India Inc believes fraud is an 'inevitable part' of business, according to a recent study by consulting firm KPMG.
According to India Fraud Survey 2012, 71 per cent of the companies surveyed felt fraud had become an 'inevitable cost of business'.
With this tolerant approach towards fraud, some Indian companies had actually set aside funds, to take into account possible frauds, leakages, or thefts.
The study also showed companies were not equipped to deal with futuristic fraud, with 70 per cent acknowledging there was no effective mechanism to tackle such frauds.
The survey got responses from 293 CXOs from Indian companies, both private and public sector, and multinationals with a presence in India and a turnover of Rs 500 crore (Rs 5 billion) to Rs 10,000 crore (Rs 100 billion).
The study said cyber crime, intellectual property fraud, including counterfeiting and piracy, and identity theft were the major concerns in coming years.
About 55 per cent of the companies surveyed had indicated that they have experienced fraud in the past two years, a substantial increase from 45 per cent in 2010, KPMG said.
The report came at a time when a few high-profile frauds, such as Reebok, are under probe of the government investigating agencies.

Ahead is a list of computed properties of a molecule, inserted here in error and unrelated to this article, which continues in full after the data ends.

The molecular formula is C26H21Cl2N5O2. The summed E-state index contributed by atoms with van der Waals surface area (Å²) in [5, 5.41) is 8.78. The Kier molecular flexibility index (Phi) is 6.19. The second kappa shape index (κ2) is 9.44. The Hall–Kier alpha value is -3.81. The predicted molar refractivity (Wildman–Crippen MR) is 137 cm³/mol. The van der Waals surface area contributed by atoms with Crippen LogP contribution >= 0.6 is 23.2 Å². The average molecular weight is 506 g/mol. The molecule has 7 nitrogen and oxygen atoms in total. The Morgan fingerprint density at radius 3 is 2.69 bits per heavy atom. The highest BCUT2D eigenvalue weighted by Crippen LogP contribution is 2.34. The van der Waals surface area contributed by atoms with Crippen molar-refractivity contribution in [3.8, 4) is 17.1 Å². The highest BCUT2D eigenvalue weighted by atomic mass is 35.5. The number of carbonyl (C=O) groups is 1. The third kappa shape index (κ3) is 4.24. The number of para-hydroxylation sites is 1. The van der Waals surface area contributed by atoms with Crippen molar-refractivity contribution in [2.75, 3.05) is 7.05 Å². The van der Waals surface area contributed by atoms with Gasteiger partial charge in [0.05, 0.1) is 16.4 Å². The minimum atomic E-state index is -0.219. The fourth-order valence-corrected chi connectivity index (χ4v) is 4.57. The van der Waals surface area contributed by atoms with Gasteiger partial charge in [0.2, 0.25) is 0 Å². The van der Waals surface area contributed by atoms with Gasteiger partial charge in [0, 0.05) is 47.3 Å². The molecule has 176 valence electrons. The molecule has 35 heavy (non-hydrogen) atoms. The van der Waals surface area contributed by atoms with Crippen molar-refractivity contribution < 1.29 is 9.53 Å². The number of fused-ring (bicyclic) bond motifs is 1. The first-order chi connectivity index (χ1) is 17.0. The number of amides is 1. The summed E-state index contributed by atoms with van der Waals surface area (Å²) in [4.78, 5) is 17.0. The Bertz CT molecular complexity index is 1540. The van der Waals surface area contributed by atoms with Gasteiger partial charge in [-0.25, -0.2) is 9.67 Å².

However, about 94 per cent of the respondents felt that frauds have become more sophisticated.
"India is growing fast, and people want to become richer faster. This leads to frauds, and the governance is a real challenge today," said Richard Rekhy, CEO, KPMG India.
Bribery and corruption tops the fraud chart with 83 per cent votes, followed by e-commerce and other cyber related frauds (71 per cent) and diversion/theft of funds and goods (65 per cent), the study found.
Rohit Mahajan, partner and co-head (forensic services) at KPMG in India, said, "Over the last decade, knowledge has emerged as a key organisational asset.
It is only natural that fraudsters will target these assets, as they are much valuable to companies today."
Many respondents are aware of such frauds, but they have limited knowledge on how these frauds manifest themselves or how organisations could tackle them, it added.
According to the survey, 'vendors/agents' are most susceptible to committing fraud, followed by management employees (senior managers and above), non-management employees (managers and below), business associates and customers.
Financial services has been identified as the most vulnerable sector, followed by information and entertainment sectors.
While the enforcement action in India is not swift and decisive enough compared to other countries, India is waking up to this and has taken steps in this direction, the report said.
"The need of the hour is for organisations to realise the importance of putting effective internal control mechanisms in place, so as to manage risks.
"It has become imperative for companies to be vigilant and aware, and not just act when fraudulent situations arise," said Deepankar Sanwalka, head (forensic), KPMG India.
According to KPMG, the most effective way to tackle frauds is to have a whistle-blower hotline, followed by internal audits, data analytics and IT controls among others.